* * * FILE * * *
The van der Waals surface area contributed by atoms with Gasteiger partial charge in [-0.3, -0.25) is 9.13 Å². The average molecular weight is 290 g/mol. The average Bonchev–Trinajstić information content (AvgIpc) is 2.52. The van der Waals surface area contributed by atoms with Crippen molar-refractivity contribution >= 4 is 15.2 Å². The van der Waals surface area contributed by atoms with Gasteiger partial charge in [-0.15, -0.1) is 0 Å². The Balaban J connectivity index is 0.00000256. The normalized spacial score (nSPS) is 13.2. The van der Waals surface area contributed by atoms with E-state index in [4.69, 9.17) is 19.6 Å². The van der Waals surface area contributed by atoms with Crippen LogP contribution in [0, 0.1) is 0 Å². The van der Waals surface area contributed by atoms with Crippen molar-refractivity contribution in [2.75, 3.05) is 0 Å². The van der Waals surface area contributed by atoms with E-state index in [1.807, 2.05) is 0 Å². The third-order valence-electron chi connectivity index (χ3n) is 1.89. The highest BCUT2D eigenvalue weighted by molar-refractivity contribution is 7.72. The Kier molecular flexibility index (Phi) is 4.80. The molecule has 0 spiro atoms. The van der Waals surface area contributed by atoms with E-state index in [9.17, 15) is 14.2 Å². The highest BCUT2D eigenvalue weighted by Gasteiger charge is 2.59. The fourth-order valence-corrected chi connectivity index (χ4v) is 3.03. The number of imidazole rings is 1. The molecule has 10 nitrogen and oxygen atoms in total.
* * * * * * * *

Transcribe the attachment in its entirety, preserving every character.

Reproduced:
The van der Waals surface area contributed by atoms with Gasteiger partial charge in [-0.3, -0.25) is 9.13 Å². The average molecular weight is 290 g/mol. The average Bonchev–Trinajstić information content (AvgIpc) is 2.52. The van der Waals surface area contributed by atoms with Crippen molar-refractivity contribution >= 4 is 15.2 Å². The van der Waals surface area contributed by atoms with Gasteiger partial charge in [-0.15, -0.1) is 0 Å². The Balaban J connectivity index is 0.00000256. The normalized spacial score (nSPS) is 13.2. The van der Waals surface area contributed by atoms with E-state index in [4.69, 9.17) is 19.6 Å². The van der Waals surface area contributed by atoms with Crippen LogP contribution in [0, 0.1) is 0 Å². The van der Waals surface area contributed by atoms with Crippen molar-refractivity contribution in [2.75, 3.05) is 0 Å². The van der Waals surface area contributed by atoms with E-state index in [1.807, 2.05) is 0 Å². The third-order valence-electron chi connectivity index (χ3n) is 1.89. The highest BCUT2D eigenvalue weighted by molar-refractivity contribution is 7.72. The Kier molecular flexibility index (Phi) is 4.80. The molecule has 0 spiro atoms. The van der Waals surface area contributed by atoms with E-state index in [9.17, 15) is 14.2 Å². The highest BCUT2D eigenvalue weighted by Gasteiger charge is 2.59. The fourth-order valence-corrected chi connectivity index (χ4v) is 3.03. The number of imidazole rings is 1. The molecule has 10 nitrogen and oxygen atoms in total.